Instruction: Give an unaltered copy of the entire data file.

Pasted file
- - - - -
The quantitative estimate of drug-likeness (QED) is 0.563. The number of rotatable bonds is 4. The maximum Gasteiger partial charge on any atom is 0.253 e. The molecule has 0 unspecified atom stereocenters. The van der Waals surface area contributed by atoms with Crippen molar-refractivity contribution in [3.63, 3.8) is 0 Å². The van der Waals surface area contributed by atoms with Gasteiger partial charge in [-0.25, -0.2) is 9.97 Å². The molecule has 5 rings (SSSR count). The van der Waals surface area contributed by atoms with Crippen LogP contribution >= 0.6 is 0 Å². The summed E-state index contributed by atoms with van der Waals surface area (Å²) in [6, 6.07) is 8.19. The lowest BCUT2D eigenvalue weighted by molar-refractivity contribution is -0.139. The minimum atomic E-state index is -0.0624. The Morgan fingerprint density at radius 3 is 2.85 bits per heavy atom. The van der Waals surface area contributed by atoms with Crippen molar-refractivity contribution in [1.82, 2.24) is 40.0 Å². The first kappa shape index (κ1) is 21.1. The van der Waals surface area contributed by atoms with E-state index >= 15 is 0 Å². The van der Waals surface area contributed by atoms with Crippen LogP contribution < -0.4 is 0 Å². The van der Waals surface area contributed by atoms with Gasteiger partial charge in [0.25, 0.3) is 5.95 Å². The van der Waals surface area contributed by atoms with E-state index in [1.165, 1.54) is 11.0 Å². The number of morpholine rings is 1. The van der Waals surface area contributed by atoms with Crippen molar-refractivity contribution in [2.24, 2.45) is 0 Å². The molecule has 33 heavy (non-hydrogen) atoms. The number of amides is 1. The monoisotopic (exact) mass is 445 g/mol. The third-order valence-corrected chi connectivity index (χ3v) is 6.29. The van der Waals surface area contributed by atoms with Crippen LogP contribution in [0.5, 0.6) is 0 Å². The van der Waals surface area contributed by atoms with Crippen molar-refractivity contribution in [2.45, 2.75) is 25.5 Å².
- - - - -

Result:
The quantitative estimate of drug-likeness (QED) is 0.563. The number of rotatable bonds is 4. The maximum Gasteiger partial charge on any atom is 0.253 e. The molecule has 0 unspecified atom stereocenters. The van der Waals surface area contributed by atoms with Crippen molar-refractivity contribution in [3.63, 3.8) is 0 Å². The van der Waals surface area contributed by atoms with Gasteiger partial charge in [-0.25, -0.2) is 9.97 Å². The molecule has 5 rings (SSSR count). The van der Waals surface area contributed by atoms with Crippen LogP contribution >= 0.6 is 0 Å². The summed E-state index contributed by atoms with van der Waals surface area (Å²) in [6, 6.07) is 8.19. The lowest BCUT2D eigenvalue weighted by molar-refractivity contribution is -0.139. The minimum atomic E-state index is -0.0624. The Morgan fingerprint density at radius 3 is 2.85 bits per heavy atom. The van der Waals surface area contributed by atoms with Crippen molar-refractivity contribution in [1.82, 2.24) is 40.0 Å². The first kappa shape index (κ1) is 21.1. The van der Waals surface area contributed by atoms with E-state index >= 15 is 0 Å². The van der Waals surface area contributed by atoms with Crippen LogP contribution < -0.4 is 0 Å². The van der Waals surface area contributed by atoms with Gasteiger partial charge in [0.25, 0.3) is 5.95 Å². The van der Waals surface area contributed by atoms with E-state index in [1.165, 1.54) is 11.0 Å². The number of morpholine rings is 1. The van der Waals surface area contributed by atoms with Crippen molar-refractivity contribution in [2.24, 2.45) is 0 Å². The molecule has 33 heavy (non-hydrogen) atoms. The number of amides is 1. The monoisotopic (exact) mass is 445 g/mol. The third-order valence-corrected chi connectivity index (χ3v) is 6.29. The van der Waals surface area contributed by atoms with Crippen LogP contribution in [0.5, 0.6) is 0 Å². The van der Waals surface area contributed by atoms with Crippen molar-refractivity contribution in [2.45, 2.75) is 25.5 Å².